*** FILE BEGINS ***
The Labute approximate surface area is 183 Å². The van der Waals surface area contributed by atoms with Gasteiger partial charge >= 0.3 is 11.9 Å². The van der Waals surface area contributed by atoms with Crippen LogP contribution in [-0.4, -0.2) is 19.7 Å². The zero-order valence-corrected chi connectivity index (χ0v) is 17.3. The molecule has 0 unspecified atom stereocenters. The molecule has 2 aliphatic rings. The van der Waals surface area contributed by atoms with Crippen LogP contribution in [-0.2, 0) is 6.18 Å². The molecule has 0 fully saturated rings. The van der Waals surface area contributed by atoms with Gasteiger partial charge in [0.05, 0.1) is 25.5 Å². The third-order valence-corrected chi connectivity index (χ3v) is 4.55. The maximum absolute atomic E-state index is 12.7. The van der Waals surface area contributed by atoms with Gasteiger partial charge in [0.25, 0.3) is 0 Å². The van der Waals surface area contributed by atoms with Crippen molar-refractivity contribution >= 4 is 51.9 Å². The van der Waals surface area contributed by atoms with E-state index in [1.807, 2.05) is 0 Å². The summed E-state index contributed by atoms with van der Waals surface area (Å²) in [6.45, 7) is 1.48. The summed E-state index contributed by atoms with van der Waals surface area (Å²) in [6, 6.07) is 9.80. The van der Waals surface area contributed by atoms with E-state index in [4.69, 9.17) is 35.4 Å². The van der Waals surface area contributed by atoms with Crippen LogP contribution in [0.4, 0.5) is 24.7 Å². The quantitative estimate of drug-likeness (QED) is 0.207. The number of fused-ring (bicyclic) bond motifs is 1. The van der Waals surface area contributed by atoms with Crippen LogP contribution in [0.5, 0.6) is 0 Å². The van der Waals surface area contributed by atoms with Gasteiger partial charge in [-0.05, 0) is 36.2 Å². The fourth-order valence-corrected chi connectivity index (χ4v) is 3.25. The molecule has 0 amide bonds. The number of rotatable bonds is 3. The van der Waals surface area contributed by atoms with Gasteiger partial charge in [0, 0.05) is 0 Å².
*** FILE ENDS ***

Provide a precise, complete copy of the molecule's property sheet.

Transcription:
The Labute approximate surface area is 183 Å². The van der Waals surface area contributed by atoms with Gasteiger partial charge >= 0.3 is 11.9 Å². The van der Waals surface area contributed by atoms with Crippen LogP contribution in [-0.4, -0.2) is 19.7 Å². The zero-order valence-corrected chi connectivity index (χ0v) is 17.3. The molecule has 0 unspecified atom stereocenters. The molecule has 2 aliphatic rings. The van der Waals surface area contributed by atoms with Crippen LogP contribution in [-0.2, 0) is 6.18 Å². The molecule has 0 fully saturated rings. The van der Waals surface area contributed by atoms with Gasteiger partial charge in [0.05, 0.1) is 25.5 Å². The third-order valence-corrected chi connectivity index (χ3v) is 4.55. The maximum absolute atomic E-state index is 12.7. The van der Waals surface area contributed by atoms with Gasteiger partial charge in [0.25, 0.3) is 0 Å². The van der Waals surface area contributed by atoms with Crippen molar-refractivity contribution >= 4 is 51.9 Å². The van der Waals surface area contributed by atoms with E-state index in [1.807, 2.05) is 0 Å². The summed E-state index contributed by atoms with van der Waals surface area (Å²) in [6.45, 7) is 1.48. The summed E-state index contributed by atoms with van der Waals surface area (Å²) in [6, 6.07) is 9.80. The van der Waals surface area contributed by atoms with E-state index in [4.69, 9.17) is 35.4 Å². The van der Waals surface area contributed by atoms with Crippen LogP contribution in [0.4, 0.5) is 24.7 Å². The quantitative estimate of drug-likeness (QED) is 0.207. The number of fused-ring (bicyclic) bond motifs is 1. The van der Waals surface area contributed by atoms with Crippen LogP contribution in [0.5, 0.6) is 0 Å². The van der Waals surface area contributed by atoms with Gasteiger partial charge in [-0.05, 0) is 36.2 Å². The fourth-order valence-corrected chi connectivity index (χ4v) is 3.25. The molecule has 0 amide bonds. The number of rotatable bonds is 3. The van der Waals surface area contributed by atoms with Gasteiger partial charge in [0, 0.05) is 0 Å².